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Route maps and redistribution

NetMonkey
Beginner
Beginner

Not sure why my original post didn't show.

 

My question is why, when and how would we apply route maps to redistribution.

 

I get that when you redistribute between two routing protocols such as OSPF and EIGRP we need to adjust the default metrics but not sure how the route map comes into this? If we set the metric manually why would a route map be needed? 

 

Thanks

4 Replies 4

paul driver
VIP Expert VIP Expert
VIP Expert

@NetMonkey 

And the question is?


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This then could assist others on these forums to find a valuable answer and broadens the community’s global network.

Kind Regards
Paul

balaji.bandi
VIP Community Legend VIP Community Legend
VIP Community Legend

Not sure what you referring to here, maybe give some examples, what you looking todo by setting metric, not route-map not use case for you.

Sometimes we use different use cases to meet different requirements it all depends on what you want to achieve the end goal.

 

some reference :

 

https://community.cisco.com/t5/networking-documents/route-redistribution-filtering/ta-p/3152812

 

 

BB

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How to Ask The Cisco Community for Help

The original post asks very open ended questions about using route maps with redistribution: why use a route map with redistribution, when to use a route map with redistribution, and how to use a route map with redistribution. Here are my explanations of the 3 questions:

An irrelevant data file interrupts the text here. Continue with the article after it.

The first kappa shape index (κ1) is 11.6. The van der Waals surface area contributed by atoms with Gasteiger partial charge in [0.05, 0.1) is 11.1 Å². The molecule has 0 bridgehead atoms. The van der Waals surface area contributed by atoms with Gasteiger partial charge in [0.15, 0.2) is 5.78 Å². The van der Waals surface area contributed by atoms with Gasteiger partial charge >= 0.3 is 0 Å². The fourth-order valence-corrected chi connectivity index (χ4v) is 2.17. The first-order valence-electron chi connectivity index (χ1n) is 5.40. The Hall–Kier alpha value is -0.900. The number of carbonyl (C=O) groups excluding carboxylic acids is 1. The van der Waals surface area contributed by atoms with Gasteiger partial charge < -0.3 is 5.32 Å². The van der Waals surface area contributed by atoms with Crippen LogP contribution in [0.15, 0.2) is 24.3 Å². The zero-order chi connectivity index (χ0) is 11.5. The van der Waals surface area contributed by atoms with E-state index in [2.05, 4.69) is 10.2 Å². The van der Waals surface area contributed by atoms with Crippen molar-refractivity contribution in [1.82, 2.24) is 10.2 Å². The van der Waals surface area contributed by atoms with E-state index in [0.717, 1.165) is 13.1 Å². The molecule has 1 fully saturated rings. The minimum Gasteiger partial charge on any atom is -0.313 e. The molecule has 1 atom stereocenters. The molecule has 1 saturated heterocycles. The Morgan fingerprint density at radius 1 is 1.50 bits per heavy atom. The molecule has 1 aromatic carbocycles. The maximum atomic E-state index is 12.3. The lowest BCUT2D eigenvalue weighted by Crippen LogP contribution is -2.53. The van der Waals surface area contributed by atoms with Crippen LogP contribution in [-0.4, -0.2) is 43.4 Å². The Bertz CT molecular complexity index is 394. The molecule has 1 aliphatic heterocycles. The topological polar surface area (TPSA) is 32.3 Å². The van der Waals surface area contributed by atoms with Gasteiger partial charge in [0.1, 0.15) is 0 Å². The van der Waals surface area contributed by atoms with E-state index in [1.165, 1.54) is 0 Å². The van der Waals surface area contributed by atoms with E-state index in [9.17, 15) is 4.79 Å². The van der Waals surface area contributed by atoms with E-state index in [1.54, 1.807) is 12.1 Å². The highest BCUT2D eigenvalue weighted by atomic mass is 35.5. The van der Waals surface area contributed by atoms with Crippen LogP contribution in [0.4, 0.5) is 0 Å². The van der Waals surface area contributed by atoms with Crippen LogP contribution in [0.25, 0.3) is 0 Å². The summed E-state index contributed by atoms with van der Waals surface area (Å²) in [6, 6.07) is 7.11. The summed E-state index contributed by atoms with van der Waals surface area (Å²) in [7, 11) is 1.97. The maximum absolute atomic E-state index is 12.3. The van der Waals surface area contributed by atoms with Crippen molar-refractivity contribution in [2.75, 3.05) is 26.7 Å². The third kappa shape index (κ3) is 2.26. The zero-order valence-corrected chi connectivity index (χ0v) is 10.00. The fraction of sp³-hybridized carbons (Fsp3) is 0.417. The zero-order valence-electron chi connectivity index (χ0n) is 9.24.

1) why use a route map with redistribution. If you redistribute from one routing protocol to another routing protocol by default all routes learned in the originating protocol are sent to the receiving protocol. If that is the desired outcome then there is no need for a route map. But sometimes we want to exert some control over what is redistributed so that only some of the routes from the originating protocol are sent to the receiving protocol. Route Map is one way to exert that control. (distribute list is another way to exert that control).

2) when to use a route map with redistribution. This is closely related to 1). If you are doing redistribution and you want to exert control over what routes are redistributed then you would use a route map.

3) how to use a route map. Within a route map there may be one or multiple statements. Within each statement there might be zero or one or more match clauses which can identify certain routes and can permit or deny those routes to be distributed. Within each statement there might be zero or one or more set clauses which can establish values assigned to the redistributed route (especially to set the metric of the redistributed route).

 

Route maps can be a complicated topic to explain. I hope this simple explanation is enough to satisfy this open ended question.

HTH

Rick

paul driver
VIP Expert VIP Expert
VIP Expert

Hello
You can be more deterministic with route-maps, as you can match on a alot of variables such as access/prefix list, metrics, source ip/protocol etc..
So an example would be you are performing mutual redistribution and you wish to advertised partial routes with a certain metrics between the two routing processes that relate to an access/prefix list and any thing thats not subject to that access/prefix list would not be advertised or would not set a metric.


In the same scenario if you had dual redistribution points performing mutual redistribution you could negate network loops by tagging the original redistribute routes within route-maps so those same routes don’t get re-advertised back into their original routing process


Please rate and mark as an accepted solution if you have found any of the information provided useful.
This then could assist others on these forums to find a valuable answer and broadens the community’s global network.

Kind Regards
Paul
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